If pizza!!!!!!!! is on a restaurant’s menu, I almost always order it.

My last best restaurant meal was at: Le Sain Bol in Montreal

The restaurant I am a regular at: Samovar-Yerba Buena + Castro locationsContinue Reading

Delicious T-Shirts: 11 Tasty Tees Perfect for Foodies

A t-shirt isn’t just a piece of clothing – it’s a statement. It tells people a little bit about who you are and what you love (and, in this case, what you love to eat). That’s why choosing which ones to wear isn’t a decision you should take lightly. We’ve decided to make it easier for you to let your flavor flag fly by introducing you to our round up of delicious t-shirts with 11 tasty tees perfect for foodies. Avid diners, your wardrobe’s about to get deliciousized.

Acid Trip
You can wear this one to Coachella or the NYC Wine & Food Festival. The tongue-in-cheek tee was inspired by chef Rick Tramonto of R’evolution in New Orleans, who once quipped, “Every chef needs a good acid trip.” Totally, dude.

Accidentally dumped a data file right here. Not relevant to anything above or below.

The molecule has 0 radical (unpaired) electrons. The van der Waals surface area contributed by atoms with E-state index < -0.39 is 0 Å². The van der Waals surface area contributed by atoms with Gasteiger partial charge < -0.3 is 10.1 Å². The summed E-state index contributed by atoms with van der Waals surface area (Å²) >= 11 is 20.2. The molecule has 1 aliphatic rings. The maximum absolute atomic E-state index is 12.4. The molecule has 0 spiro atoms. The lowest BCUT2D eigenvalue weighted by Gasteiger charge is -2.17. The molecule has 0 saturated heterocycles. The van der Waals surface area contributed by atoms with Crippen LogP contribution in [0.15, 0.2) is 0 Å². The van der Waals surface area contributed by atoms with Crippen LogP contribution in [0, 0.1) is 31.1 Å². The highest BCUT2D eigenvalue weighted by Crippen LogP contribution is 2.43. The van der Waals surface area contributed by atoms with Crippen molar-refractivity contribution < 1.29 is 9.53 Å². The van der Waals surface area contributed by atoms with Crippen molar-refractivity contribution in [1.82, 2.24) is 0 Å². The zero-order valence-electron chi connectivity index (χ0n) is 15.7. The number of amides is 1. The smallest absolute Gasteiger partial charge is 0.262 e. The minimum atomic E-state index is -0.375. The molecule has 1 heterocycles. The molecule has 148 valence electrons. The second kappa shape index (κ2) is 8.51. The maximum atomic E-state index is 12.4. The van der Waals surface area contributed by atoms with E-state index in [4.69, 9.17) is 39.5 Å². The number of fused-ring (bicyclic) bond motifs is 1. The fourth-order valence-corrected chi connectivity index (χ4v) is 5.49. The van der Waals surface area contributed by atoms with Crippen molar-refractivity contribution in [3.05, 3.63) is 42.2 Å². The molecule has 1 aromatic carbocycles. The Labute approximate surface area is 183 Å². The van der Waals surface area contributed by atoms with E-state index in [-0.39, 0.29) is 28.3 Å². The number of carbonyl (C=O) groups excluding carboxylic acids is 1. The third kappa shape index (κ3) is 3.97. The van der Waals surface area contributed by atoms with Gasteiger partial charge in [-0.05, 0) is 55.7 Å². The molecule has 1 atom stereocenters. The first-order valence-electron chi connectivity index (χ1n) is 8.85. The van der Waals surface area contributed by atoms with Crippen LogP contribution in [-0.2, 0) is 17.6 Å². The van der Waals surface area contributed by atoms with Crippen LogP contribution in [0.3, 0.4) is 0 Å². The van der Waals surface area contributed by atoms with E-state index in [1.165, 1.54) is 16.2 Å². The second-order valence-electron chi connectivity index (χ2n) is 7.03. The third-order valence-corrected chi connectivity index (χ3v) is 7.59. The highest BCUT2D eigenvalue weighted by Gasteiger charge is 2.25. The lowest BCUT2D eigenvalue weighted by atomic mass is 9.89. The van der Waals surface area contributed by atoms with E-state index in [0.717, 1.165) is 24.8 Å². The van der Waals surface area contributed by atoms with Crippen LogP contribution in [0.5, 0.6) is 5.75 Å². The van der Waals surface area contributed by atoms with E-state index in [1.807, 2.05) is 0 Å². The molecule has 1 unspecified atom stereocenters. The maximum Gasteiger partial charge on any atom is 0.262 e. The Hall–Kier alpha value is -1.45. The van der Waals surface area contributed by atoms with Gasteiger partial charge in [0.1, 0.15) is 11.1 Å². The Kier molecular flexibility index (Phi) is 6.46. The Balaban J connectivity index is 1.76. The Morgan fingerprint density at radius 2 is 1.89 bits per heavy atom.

lemon_squeeze_mens_front_cropped_1_1024x1024

Reunited and It Feels So Good
This tee makes us smile. A mother and child together again, just like they should be. But then we start thinking we want to eat them both, which makes us smile in a more sinister way. Mmmm … doughnuts.

Doughnut and Hole

Mac ‘n’ Cheese
Warning: You may want to eat this shirt. This photorealistic tribute to one of the ultimate comfort foods looks like you could dig into it with a giant fork. Don’t. And please remember, it’s not cute if you drool on your clothing either.